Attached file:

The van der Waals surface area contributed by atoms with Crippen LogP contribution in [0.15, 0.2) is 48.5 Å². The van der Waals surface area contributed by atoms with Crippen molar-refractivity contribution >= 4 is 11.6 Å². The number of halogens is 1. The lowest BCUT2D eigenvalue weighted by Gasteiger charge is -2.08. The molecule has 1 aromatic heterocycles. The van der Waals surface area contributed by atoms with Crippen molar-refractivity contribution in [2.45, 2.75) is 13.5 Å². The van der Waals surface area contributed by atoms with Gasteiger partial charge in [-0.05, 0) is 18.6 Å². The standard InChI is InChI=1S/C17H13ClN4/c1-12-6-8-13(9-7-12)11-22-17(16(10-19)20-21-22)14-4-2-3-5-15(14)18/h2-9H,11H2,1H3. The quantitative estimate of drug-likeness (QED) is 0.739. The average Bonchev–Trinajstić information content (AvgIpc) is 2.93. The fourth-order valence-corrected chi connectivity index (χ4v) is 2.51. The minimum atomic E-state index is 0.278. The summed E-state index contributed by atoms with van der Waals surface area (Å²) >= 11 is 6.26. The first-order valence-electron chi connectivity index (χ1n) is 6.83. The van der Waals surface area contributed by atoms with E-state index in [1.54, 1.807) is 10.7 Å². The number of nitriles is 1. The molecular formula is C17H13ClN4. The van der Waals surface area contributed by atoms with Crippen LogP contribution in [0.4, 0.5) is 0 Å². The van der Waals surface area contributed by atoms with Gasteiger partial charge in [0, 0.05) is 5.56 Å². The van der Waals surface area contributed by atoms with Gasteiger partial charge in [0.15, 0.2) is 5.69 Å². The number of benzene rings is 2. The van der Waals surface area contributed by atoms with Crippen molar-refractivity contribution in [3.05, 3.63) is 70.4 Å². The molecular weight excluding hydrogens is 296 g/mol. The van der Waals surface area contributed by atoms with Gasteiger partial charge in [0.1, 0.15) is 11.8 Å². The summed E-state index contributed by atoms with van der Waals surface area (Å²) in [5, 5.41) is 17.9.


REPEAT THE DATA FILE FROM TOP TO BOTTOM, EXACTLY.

The van der Waals surface area contributed by atoms with Crippen LogP contribution in [0.15, 0.2) is 48.5 Å². The van der Waals surface area contributed by atoms with Crippen molar-refractivity contribution >= 4 is 11.6 Å². The number of halogens is 1. The lowest BCUT2D eigenvalue weighted by Gasteiger charge is -2.08. The molecule has 1 aromatic heterocycles. The van der Waals surface area contributed by atoms with Crippen molar-refractivity contribution in [2.45, 2.75) is 13.5 Å². The van der Waals surface area contributed by atoms with Gasteiger partial charge in [-0.05, 0) is 18.6 Å². The standard InChI is InChI=1S/C17H13ClN4/c1-12-6-8-13(9-7-12)11-22-17(16(10-19)20-21-22)14-4-2-3-5-15(14)18/h2-9H,11H2,1H3. The quantitative estimate of drug-likeness (QED) is 0.739. The average Bonchev–Trinajstić information content (AvgIpc) is 2.93. The fourth-order valence-corrected chi connectivity index (χ4v) is 2.51. The minimum atomic E-state index is 0.278. The summed E-state index contributed by atoms with van der Waals surface area (Å²) >= 11 is 6.26. The first-order valence-electron chi connectivity index (χ1n) is 6.83. The van der Waals surface area contributed by atoms with E-state index in [1.54, 1.807) is 10.7 Å². The number of nitriles is 1. The molecular formula is C17H13ClN4. The van der Waals surface area contributed by atoms with Crippen LogP contribution in [0.4, 0.5) is 0 Å². The van der Waals surface area contributed by atoms with Gasteiger partial charge in [0, 0.05) is 5.56 Å². The van der Waals surface area contributed by atoms with Gasteiger partial charge in [0.15, 0.2) is 5.69 Å². The number of benzene rings is 2. The van der Waals surface area contributed by atoms with Crippen molar-refractivity contribution in [3.05, 3.63) is 70.4 Å². The molecular weight excluding hydrogens is 296 g/mol. The van der Waals surface area contributed by atoms with Gasteiger partial charge in [0.1, 0.15) is 11.8 Å². The summed E-state index contributed by atoms with van der Waals surface area (Å²) in [5, 5.41) is 17.9.